Ahh the dreaded word, Credit. It can open a world of doors or close all of them before you even looked at them. It’s that ambiguous term that rules the civilized world. It’s one of those things that if you don’t have it it’s extremely hard to get and once you have it it’s incredibly easy to destroy. And so let’s take a crash course together in credit because I’ve found that if you’re smart with it it can be incredibly beneficial. But if you’re not responsible with it things can get rough.
- Get Responsible: the first and most important thing we can talk about right now is your discipline and how responsible you are. Responsibility is the key to creating a wonderful credit score. And keeping up with how much is on your credit cards and how much money you have in the bank. Being responsible with this is key if you want to pay your statement balance every month. Also, I recommend looking at your transaction history at least once a week to see how and where you’re spending your money.
- Have An Emergency Fund: I can’t stress this enough. Having an emergency fund saved us from financial ruin this past June. I wrote about this here if you want more of the story. Most people recommend having at least $1,000 in an emergency fund that is separate from your normal bank account, yet completely accessible at a moments notice. I recommend having it in a separate account because it’s much easier to ‘set it and forget it’ when you’re not looking at it every day. I don’t think I can stress how important it is to have this money set aside for a rainy day because they will happen.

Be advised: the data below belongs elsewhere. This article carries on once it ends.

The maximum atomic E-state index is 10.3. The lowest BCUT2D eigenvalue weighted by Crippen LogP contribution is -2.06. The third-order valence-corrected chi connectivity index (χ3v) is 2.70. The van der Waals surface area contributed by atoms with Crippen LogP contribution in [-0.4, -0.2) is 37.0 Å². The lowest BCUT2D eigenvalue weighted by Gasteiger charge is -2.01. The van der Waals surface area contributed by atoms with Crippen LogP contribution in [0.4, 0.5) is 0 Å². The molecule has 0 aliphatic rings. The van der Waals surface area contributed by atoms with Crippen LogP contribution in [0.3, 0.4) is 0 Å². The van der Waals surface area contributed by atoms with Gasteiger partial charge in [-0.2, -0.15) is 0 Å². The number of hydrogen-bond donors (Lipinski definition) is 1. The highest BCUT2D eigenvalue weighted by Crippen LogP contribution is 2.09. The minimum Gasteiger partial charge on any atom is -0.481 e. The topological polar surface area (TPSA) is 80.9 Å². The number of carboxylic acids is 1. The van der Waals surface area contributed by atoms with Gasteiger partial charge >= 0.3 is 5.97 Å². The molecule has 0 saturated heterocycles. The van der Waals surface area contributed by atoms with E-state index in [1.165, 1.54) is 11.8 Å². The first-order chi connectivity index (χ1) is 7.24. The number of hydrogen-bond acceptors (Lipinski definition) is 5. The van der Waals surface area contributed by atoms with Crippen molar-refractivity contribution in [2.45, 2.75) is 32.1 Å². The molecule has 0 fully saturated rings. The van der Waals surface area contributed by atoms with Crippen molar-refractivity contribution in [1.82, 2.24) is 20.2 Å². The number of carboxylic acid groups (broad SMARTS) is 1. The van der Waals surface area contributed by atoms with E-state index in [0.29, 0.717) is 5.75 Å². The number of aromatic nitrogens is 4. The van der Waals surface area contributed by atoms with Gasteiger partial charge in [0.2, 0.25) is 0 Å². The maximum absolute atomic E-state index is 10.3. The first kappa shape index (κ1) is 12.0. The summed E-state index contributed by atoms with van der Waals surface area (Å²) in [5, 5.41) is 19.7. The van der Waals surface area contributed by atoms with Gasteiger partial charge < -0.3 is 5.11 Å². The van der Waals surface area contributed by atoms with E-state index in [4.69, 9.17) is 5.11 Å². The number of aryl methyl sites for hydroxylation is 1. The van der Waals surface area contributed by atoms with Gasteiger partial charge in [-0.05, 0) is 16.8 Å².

- Get Started Early: the earlier the better honestly. Because a big factor in your credit score is how long you’ve had credit. So my recommendation is to talk to your parents as soon as possible about getting a secured credit card through your bank. A secured credit card will help you start to build credit in a safe and not so scary way. Also, it was the only way I found to start building credit, everything else you need a good credit score to get (ex: normal credit card, loans, mortgages.) And even if you start building credit your FICO credit score won’t even show up for 6 months.
- Set up Autopay: Pay your statement balance in full every month. No minimum payments around here. This is one of the best ways to increase your credit score because it shows credit bureaus that you are a responsible adult who will pay back their loans in a timely fashion. Also, you won’t need to worry about the APR or the interest rate, because you’re paying off your cards every cycle.
- Don’t Use Your Entire Credit Limit: Another thing that will help to boost your credit score is not using all of your available credit. Just because you have $4,000 in credit doesn’t mean you should use all $4,000. For the best credit score, you should really try to keep it around 30% of your credit limit which in this case would be $1,200.